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Hawker Siddeley Trident

The Trident was originally developed as a short-to-medium range airliner for British European Airlines (BEA) by de Havilland as the D.H. 121; de Havilland subsequently merged into the Hawker Siddeley Group. The first Trident flight was in January 1962, entering service in 1964 with BEA (latterly British Airways), with the last flight in December 1985. During this time they pioneered the use of fully automatic landing systems in commercial airliners, allowing landing in zero visibility. A total of 117 Tridents were built, all powered by 3 Rolls Royce Spey engines. Of the 117 built, all but 48 were used by BEA / BA; the majority of this 48 were used in China, who finally retired them in the early 1990s.

Our Trident, G-AWZJ, first flew in 1971 and spent all its life with BEA / BA on short-haul flights, amassing a record 19,784 landings, but only 23,118 flight hours. Its last commercial flight was on 9/12/85 from Zurich to London, making it the last British Trident to fly commercially. In February 1986 it was flown to Prestwick for use as a training aid by the fire department. In 1999 it was acquired by us but due to space and transport constraints, only the front 60 feet of the fuselage was able to be saved.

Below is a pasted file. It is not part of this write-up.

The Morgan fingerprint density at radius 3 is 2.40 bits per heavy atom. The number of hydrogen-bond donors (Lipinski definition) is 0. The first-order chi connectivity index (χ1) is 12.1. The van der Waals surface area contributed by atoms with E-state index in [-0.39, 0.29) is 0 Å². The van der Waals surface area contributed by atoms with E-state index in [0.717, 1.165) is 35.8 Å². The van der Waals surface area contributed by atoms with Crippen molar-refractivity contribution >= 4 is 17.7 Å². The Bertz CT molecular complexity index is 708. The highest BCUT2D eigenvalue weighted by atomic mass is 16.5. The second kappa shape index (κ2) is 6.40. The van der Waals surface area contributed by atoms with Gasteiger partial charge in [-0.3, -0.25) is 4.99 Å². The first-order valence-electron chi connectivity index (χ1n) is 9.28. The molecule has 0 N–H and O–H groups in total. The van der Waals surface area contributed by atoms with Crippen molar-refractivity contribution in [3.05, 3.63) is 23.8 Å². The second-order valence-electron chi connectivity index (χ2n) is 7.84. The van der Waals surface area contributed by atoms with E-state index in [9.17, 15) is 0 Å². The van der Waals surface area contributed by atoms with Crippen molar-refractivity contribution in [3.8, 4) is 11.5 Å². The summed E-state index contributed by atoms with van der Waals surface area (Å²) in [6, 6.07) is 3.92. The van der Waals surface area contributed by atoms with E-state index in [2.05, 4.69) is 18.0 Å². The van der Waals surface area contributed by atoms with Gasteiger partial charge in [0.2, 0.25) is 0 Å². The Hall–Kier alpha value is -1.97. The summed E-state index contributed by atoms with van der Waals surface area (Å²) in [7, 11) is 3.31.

Interestingly, the aircraft has had a second career as a film and TV star both at Prestwick and at the museum, where it remains in demand. It has featured in around fifteen productions, including Rab C. Nesbitt, The High Life, and an Irn-Bru advert.

The Trident can be found on outside display near the museum entrance.

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